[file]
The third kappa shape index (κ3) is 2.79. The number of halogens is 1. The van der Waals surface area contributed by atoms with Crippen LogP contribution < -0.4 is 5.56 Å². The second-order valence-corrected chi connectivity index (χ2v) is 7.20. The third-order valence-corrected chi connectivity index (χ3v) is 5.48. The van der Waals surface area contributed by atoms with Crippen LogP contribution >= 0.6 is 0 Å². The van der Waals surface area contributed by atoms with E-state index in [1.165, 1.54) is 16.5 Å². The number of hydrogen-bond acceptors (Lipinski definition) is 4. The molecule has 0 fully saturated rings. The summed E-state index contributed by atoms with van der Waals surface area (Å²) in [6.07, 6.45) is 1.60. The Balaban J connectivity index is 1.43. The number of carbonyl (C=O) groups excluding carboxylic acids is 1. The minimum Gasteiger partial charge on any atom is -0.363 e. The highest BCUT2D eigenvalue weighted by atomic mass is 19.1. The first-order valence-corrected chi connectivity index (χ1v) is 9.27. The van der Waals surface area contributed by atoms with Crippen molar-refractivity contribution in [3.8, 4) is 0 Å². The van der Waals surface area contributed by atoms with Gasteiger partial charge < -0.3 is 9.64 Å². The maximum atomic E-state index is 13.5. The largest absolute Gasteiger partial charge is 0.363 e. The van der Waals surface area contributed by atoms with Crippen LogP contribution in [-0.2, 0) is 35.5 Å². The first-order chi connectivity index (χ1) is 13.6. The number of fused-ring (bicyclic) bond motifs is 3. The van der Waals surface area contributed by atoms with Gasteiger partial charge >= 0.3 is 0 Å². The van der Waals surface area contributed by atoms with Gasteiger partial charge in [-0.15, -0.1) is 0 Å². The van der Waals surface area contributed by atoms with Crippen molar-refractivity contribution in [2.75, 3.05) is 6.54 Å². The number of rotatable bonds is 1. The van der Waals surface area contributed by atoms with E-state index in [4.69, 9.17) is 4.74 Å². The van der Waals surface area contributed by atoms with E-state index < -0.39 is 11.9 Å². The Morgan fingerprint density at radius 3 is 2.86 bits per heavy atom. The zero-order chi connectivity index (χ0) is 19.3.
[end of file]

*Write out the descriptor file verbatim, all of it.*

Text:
The third kappa shape index (κ3) is 2.79. The number of halogens is 1. The van der Waals surface area contributed by atoms with Crippen LogP contribution < -0.4 is 5.56 Å². The second-order valence-corrected chi connectivity index (χ2v) is 7.20. The third-order valence-corrected chi connectivity index (χ3v) is 5.48. The van der Waals surface area contributed by atoms with Crippen LogP contribution >= 0.6 is 0 Å². The van der Waals surface area contributed by atoms with E-state index in [1.165, 1.54) is 16.5 Å². The number of hydrogen-bond acceptors (Lipinski definition) is 4. The molecule has 0 fully saturated rings. The summed E-state index contributed by atoms with van der Waals surface area (Å²) in [6.07, 6.45) is 1.60. The Balaban J connectivity index is 1.43. The number of carbonyl (C=O) groups excluding carboxylic acids is 1. The minimum Gasteiger partial charge on any atom is -0.363 e. The highest BCUT2D eigenvalue weighted by atomic mass is 19.1. The first-order valence-corrected chi connectivity index (χ1v) is 9.27. The van der Waals surface area contributed by atoms with Crippen molar-refractivity contribution in [3.8, 4) is 0 Å². The van der Waals surface area contributed by atoms with Gasteiger partial charge < -0.3 is 9.64 Å². The maximum atomic E-state index is 13.5. The largest absolute Gasteiger partial charge is 0.363 e. The van der Waals surface area contributed by atoms with Crippen LogP contribution in [-0.2, 0) is 35.5 Å². The first-order chi connectivity index (χ1) is 13.6. The number of fused-ring (bicyclic) bond motifs is 3. The van der Waals surface area contributed by atoms with Gasteiger partial charge >= 0.3 is 0 Å². The van der Waals surface area contributed by atoms with Gasteiger partial charge in [-0.15, -0.1) is 0 Å². The van der Waals surface area contributed by atoms with Crippen molar-refractivity contribution in [2.75, 3.05) is 6.54 Å². The number of rotatable bonds is 1. The van der Waals surface area contributed by atoms with E-state index in [4.69, 9.17) is 4.74 Å². The van der Waals surface area contributed by atoms with E-state index < -0.39 is 11.9 Å². The Morgan fingerprint density at radius 3 is 2.86 bits per heavy atom. The zero-order chi connectivity index (χ0) is 19.3.